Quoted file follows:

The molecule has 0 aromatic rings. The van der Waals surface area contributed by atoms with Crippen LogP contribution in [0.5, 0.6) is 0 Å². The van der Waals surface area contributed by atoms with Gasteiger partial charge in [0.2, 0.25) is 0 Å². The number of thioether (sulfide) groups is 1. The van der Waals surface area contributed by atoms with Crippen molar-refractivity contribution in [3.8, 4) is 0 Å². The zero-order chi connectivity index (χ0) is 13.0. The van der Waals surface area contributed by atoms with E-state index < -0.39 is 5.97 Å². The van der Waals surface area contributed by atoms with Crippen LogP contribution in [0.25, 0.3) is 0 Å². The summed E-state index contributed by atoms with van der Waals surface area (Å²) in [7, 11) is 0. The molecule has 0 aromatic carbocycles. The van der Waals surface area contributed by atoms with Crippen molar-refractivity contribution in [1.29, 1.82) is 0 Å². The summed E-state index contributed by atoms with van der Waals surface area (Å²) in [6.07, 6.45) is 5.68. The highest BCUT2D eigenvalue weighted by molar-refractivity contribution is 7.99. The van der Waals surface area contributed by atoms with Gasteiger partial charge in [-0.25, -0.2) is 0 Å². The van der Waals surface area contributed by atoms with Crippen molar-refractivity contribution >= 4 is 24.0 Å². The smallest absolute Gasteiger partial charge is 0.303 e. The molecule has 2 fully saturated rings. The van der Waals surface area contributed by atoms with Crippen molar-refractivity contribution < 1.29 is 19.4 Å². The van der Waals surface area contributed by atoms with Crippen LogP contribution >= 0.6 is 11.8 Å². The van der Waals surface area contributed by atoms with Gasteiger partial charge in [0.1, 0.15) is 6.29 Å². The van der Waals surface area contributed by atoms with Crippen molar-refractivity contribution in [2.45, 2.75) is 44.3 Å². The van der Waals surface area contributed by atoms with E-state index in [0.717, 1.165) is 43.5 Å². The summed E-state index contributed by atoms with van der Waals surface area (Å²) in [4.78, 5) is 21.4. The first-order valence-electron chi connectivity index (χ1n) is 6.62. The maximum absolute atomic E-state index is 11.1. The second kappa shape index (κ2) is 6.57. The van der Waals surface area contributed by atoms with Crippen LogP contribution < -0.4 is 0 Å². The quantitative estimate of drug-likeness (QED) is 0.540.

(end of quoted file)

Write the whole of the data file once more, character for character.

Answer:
The molecule has 0 aromatic rings. The van der Waals surface area contributed by atoms with Crippen LogP contribution in [0.5, 0.6) is 0 Å². The van der Waals surface area contributed by atoms with Gasteiger partial charge in [0.2, 0.25) is 0 Å². The number of thioether (sulfide) groups is 1. The van der Waals surface area contributed by atoms with Crippen molar-refractivity contribution in [3.8, 4) is 0 Å². The zero-order chi connectivity index (χ0) is 13.0. The van der Waals surface area contributed by atoms with E-state index < -0.39 is 5.97 Å². The van der Waals surface area contributed by atoms with Crippen LogP contribution in [0.25, 0.3) is 0 Å². The summed E-state index contributed by atoms with van der Waals surface area (Å²) in [7, 11) is 0. The molecule has 0 aromatic carbocycles. The van der Waals surface area contributed by atoms with Crippen molar-refractivity contribution in [1.29, 1.82) is 0 Å². The summed E-state index contributed by atoms with van der Waals surface area (Å²) in [6.07, 6.45) is 5.68. The highest BCUT2D eigenvalue weighted by molar-refractivity contribution is 7.99. The van der Waals surface area contributed by atoms with Gasteiger partial charge in [-0.25, -0.2) is 0 Å². The van der Waals surface area contributed by atoms with Crippen molar-refractivity contribution >= 4 is 24.0 Å². The smallest absolute Gasteiger partial charge is 0.303 e. The molecule has 2 fully saturated rings. The van der Waals surface area contributed by atoms with Crippen molar-refractivity contribution < 1.29 is 19.4 Å². The van der Waals surface area contributed by atoms with Crippen LogP contribution >= 0.6 is 11.8 Å². The van der Waals surface area contributed by atoms with Gasteiger partial charge in [0.1, 0.15) is 6.29 Å². The van der Waals surface area contributed by atoms with Crippen molar-refractivity contribution in [2.45, 2.75) is 44.3 Å². The van der Waals surface area contributed by atoms with E-state index in [0.717, 1.165) is 43.5 Å². The summed E-state index contributed by atoms with van der Waals surface area (Å²) in [4.78, 5) is 21.4. The first-order valence-electron chi connectivity index (χ1n) is 6.62. The maximum absolute atomic E-state index is 11.1. The second kappa shape index (κ2) is 6.57. The van der Waals surface area contributed by atoms with Crippen LogP contribution < -0.4 is 0 Å². The quantitative estimate of drug-likeness (QED) is 0.540.